Perceptions of therapist responses to shame disclosures by clients: A quasi-experimental investigation with non-clinical participants

Martin J. Dorahy, Julia Gorgas, Donncha Hanna, Signe U. Wiingaard

Research output: Contribution to journalArticlepeer-review

2 Citations (Scopus)
1428 Downloads (Pure)

Abstract

Background
Therapist responses to initial shame disclosure in therapy have received little empirical attention.

Aim
This study explored different therapeutic responses to shame disclosures in terms of their perceived helpfulness. Responses ranged from complete withdrawal from the feeling (withdrawal) to completely tuning into it (non-withdrawal). Given the tendency of shame to evoke avoidance, participants higher on shame-proneness (as measured by The Experience of Shame Scale) were expected to perceive withdrawal responses to shame as more helpful than non-withdrawal responses.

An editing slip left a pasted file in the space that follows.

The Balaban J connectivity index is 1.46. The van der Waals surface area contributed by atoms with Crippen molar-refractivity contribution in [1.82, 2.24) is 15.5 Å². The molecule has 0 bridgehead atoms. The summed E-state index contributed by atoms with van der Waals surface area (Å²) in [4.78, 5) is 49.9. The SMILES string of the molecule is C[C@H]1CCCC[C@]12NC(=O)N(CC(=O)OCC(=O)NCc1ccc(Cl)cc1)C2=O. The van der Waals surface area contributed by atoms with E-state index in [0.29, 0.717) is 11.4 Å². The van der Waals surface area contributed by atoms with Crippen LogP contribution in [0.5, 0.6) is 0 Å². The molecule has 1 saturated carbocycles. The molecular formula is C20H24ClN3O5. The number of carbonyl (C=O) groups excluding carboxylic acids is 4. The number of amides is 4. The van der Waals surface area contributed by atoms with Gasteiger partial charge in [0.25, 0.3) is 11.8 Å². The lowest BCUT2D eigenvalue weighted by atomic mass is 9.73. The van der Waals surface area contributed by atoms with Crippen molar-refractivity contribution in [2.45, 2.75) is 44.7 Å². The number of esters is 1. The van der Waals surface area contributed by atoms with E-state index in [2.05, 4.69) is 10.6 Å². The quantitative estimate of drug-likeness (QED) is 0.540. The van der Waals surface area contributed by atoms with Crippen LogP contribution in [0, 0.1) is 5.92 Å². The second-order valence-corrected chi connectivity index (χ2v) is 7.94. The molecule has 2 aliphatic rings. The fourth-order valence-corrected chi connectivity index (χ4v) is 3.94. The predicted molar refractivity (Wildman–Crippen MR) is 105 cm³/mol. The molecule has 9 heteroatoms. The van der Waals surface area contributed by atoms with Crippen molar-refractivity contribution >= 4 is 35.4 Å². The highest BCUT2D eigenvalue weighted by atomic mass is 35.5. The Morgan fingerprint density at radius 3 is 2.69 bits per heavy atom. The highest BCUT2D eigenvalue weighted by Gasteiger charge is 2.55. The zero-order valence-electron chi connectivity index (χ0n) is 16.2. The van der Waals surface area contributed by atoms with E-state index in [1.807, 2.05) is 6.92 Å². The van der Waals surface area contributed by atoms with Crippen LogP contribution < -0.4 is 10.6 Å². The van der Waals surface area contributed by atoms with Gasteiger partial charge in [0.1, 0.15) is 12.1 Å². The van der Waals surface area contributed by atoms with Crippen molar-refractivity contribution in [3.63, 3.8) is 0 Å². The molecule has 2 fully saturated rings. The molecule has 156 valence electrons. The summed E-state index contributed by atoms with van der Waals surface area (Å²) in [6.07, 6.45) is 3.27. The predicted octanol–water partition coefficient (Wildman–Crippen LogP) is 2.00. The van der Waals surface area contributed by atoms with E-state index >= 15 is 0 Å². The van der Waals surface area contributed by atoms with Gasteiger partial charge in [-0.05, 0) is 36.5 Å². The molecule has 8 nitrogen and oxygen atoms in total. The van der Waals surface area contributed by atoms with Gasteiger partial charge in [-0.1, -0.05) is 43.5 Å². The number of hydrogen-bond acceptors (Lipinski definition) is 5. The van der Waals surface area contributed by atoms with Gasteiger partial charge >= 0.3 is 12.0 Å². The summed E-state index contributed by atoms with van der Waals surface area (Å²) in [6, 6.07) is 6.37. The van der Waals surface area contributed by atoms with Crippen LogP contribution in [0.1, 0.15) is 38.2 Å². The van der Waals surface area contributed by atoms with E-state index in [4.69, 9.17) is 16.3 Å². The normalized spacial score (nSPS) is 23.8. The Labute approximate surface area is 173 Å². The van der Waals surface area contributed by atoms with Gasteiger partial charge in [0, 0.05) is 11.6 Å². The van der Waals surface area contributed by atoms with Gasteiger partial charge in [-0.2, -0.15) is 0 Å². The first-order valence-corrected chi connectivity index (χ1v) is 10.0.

Methodology
Fifty-five non-clinical participants were assessed for shame-proneness before viewing videos of mock therapy sessions showing clients either disclosing shame (two videos) or shock (control condition). Participants then rated the helpfulness of different therapist responses. The responses differed in the degree they allowed the client to withdraw from their emotions.

Results
High shame proneness was associated with rating withdrawal responses to shame as least helpful. Overall, neither the withdrawal response nor the non-withdrawal response were rated as particularly helpful. The therapeutic response which addressed management strategies when shame is initially experienced in therapy was deemed most helpful.

Conclusion
Despite the tendency to withdraw from shame feelings, this response is not deemed helpful in therapy.
Original languageEnglish
Pages (from-to)58-66
Number of pages9
JournalCounselling and Psychotherapy Research
Volume15
Issue number1
Early online date04 Dec 2014
DOIs
Publication statusPublished - Mar 2015

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